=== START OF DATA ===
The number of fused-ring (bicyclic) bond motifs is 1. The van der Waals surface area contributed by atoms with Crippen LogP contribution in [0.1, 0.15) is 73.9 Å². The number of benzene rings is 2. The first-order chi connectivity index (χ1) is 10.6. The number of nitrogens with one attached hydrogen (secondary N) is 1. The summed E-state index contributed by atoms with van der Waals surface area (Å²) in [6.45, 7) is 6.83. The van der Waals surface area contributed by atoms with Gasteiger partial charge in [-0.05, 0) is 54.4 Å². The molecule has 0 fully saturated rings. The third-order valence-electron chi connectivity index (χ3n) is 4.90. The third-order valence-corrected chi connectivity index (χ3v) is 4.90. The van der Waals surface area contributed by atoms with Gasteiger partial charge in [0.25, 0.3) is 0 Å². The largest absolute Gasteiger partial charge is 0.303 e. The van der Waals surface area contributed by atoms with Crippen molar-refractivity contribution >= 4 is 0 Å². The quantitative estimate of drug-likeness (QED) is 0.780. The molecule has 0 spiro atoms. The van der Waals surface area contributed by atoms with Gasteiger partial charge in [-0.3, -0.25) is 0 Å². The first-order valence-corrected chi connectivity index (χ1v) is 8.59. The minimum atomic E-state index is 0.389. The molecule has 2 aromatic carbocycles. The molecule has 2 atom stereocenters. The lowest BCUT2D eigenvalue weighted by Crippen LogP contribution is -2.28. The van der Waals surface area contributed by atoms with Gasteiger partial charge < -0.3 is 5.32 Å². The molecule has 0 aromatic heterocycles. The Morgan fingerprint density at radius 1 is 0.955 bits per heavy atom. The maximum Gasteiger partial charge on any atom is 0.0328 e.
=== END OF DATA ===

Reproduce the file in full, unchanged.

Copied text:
The number of fused-ring (bicyclic) bond motifs is 1. The van der Waals surface area contributed by atoms with Crippen LogP contribution in [0.1, 0.15) is 73.9 Å². The number of benzene rings is 2. The first-order chi connectivity index (χ1) is 10.6. The number of nitrogens with one attached hydrogen (secondary N) is 1. The summed E-state index contributed by atoms with van der Waals surface area (Å²) in [6.45, 7) is 6.83. The van der Waals surface area contributed by atoms with Gasteiger partial charge in [-0.05, 0) is 54.4 Å². The molecule has 0 fully saturated rings. The third-order valence-electron chi connectivity index (χ3n) is 4.90. The third-order valence-corrected chi connectivity index (χ3v) is 4.90. The van der Waals surface area contributed by atoms with Gasteiger partial charge in [0.25, 0.3) is 0 Å². The largest absolute Gasteiger partial charge is 0.303 e. The van der Waals surface area contributed by atoms with Crippen molar-refractivity contribution >= 4 is 0 Å². The quantitative estimate of drug-likeness (QED) is 0.780. The molecule has 0 spiro atoms. The van der Waals surface area contributed by atoms with Gasteiger partial charge in [-0.3, -0.25) is 0 Å². The first-order valence-corrected chi connectivity index (χ1v) is 8.59. The minimum atomic E-state index is 0.389. The molecule has 2 aromatic carbocycles. The molecule has 2 atom stereocenters. The lowest BCUT2D eigenvalue weighted by Crippen LogP contribution is -2.28. The van der Waals surface area contributed by atoms with Gasteiger partial charge < -0.3 is 5.32 Å². The molecule has 0 aromatic heterocycles. The Morgan fingerprint density at radius 1 is 0.955 bits per heavy atom. The maximum Gasteiger partial charge on any atom is 0.0328 e.